A TOP law firm has been hit with a multi-million pound writ linked to a finance company at the centre of a fraud investigation. And The Scottish Sun told last week how four men — including tycoon Gregory King — have been reported to prosecutors probing the allegations. The Court of Session summons was served on the firm six months after he left the legal firm.
The visiting Strathclyde University professor sat on an expert panel created by former First Minister Alex Salmond to look into media regulation in Scotland. Watson also acted for former Lord Advocate Elish Angiolini after she was harassed by a campaigner who was later jailed. And he includes ex-Glasgow City Council chief Steven Purcell among his list of clients, as well as senior police and prison officers.
Investors from around the world sunk their cash into Gibraltar-based fund Heather Capital, which launched in Some of the cash was loaned to Mathon to bankroll developments across Scotland.
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The jokes come thick and fast, and while they don't always hit their mark, the sheer frequency of one-liners, slapstick gags, and not-so-subtle pop culture references — all of which are threaded as tightly into the gameplay as much the narrative — ensures you'll be laughing along with Borderlands 3 more than anything else you've played this year. In between the hijinks, though, the story also hits hard where it needs to.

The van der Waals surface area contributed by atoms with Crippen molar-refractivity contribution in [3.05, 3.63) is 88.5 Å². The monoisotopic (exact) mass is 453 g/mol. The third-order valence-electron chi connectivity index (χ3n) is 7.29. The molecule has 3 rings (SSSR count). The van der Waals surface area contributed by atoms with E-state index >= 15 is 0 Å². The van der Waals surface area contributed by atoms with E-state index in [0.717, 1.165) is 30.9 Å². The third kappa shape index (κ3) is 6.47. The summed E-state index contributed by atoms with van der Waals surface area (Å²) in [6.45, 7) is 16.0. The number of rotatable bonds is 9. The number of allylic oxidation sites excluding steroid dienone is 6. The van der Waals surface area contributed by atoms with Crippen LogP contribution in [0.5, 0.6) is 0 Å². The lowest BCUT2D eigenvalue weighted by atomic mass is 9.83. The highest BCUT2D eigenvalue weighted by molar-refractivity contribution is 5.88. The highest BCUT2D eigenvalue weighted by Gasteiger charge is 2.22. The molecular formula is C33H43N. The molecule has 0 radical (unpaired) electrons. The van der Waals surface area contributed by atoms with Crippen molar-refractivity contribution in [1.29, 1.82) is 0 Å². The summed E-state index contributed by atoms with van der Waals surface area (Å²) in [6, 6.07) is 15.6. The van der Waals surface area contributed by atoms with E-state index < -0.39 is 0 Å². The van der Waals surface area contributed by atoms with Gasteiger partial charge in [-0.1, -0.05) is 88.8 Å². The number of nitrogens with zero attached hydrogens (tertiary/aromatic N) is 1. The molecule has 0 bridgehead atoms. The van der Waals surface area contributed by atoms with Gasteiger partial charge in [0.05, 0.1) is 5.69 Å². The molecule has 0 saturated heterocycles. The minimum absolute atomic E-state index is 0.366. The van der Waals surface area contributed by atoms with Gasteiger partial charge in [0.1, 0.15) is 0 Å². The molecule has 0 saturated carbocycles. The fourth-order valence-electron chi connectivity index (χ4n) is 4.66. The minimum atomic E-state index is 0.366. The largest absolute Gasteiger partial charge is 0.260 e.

Like Tales from the Borderlands and Borderlands 2, Gearbox's threequel sneaks a number of emotional wallops into the comedic frivolities without warning, and they're all the more impactful for it. Granted, no one's going to be considering Borderlands 3 for its narrative come Game of the Year Award discussions in December but — all told — this sequel confidently and respectfully closes the books on a decade-old chapter of Pandora, all while paving the way for more Vault Hunting adventures to come.
The story's only real blemish is its villains, Troy and Tyreen, whose streamer turned cult leaders schtick isn't half as funny or clever as Gearbox seems to think it is. The pair begin to grind gears from the first moment they scream "Like, subscribe, and obey" through the intercom, and I was glad to see them distanced from much of the events leading up to the story's grand climax. Gearbox may be done with Handsome Jack, but the Calypsos prove to be far from a worthy replacement.
Previous Borderlands titles often traded substance for size, in which the sheer number and variety of guns were more than enough to make up for the slight but pervasive feeling of weightlessness that flavoured combat. That's changed with Borderlands 3, which now whirs and snaps with the same level of haptic feedback you'd expect from any AAA shooter, cementing Gearbox as a true master in the fine art and science of virtual gun handling. Things aren't just humming smoothly under Borderlands 3's bonnet, though — the whole car has been pimped out too.